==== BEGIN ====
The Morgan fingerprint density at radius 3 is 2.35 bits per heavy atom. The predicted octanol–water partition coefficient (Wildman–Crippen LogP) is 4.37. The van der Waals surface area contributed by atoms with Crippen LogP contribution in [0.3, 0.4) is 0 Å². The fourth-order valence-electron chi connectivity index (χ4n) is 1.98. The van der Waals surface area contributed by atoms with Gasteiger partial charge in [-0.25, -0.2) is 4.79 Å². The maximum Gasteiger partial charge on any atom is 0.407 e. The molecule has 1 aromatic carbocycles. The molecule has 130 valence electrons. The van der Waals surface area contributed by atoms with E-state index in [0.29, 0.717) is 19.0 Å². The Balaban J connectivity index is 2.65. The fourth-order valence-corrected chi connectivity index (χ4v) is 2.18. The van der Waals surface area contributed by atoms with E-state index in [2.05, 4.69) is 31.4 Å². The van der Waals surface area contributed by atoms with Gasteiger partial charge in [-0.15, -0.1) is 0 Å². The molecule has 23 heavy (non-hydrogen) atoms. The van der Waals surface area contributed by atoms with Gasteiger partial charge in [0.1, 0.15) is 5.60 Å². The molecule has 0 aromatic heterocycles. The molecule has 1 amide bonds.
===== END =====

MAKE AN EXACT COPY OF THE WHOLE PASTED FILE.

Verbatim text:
The Morgan fingerprint density at radius 3 is 2.35 bits per heavy atom. The predicted octanol–water partition coefficient (Wildman–Crippen LogP) is 4.37. The van der Waals surface area contributed by atoms with Crippen LogP contribution in [0.3, 0.4) is 0 Å². The fourth-order valence-electron chi connectivity index (χ4n) is 1.98. The van der Waals surface area contributed by atoms with Gasteiger partial charge in [-0.25, -0.2) is 4.79 Å². The maximum Gasteiger partial charge on any atom is 0.407 e. The molecule has 1 aromatic carbocycles. The molecule has 130 valence electrons. The van der Waals surface area contributed by atoms with E-state index in [0.29, 0.717) is 19.0 Å². The Balaban J connectivity index is 2.65. The fourth-order valence-corrected chi connectivity index (χ4v) is 2.18. The van der Waals surface area contributed by atoms with E-state index in [2.05, 4.69) is 31.4 Å². The van der Waals surface area contributed by atoms with Gasteiger partial charge in [-0.15, -0.1) is 0 Å². The molecule has 23 heavy (non-hydrogen) atoms. The van der Waals surface area contributed by atoms with Gasteiger partial charge in [0.1, 0.15) is 5.60 Å². The molecule has 0 aromatic heterocycles. The molecule has 1 amide bonds.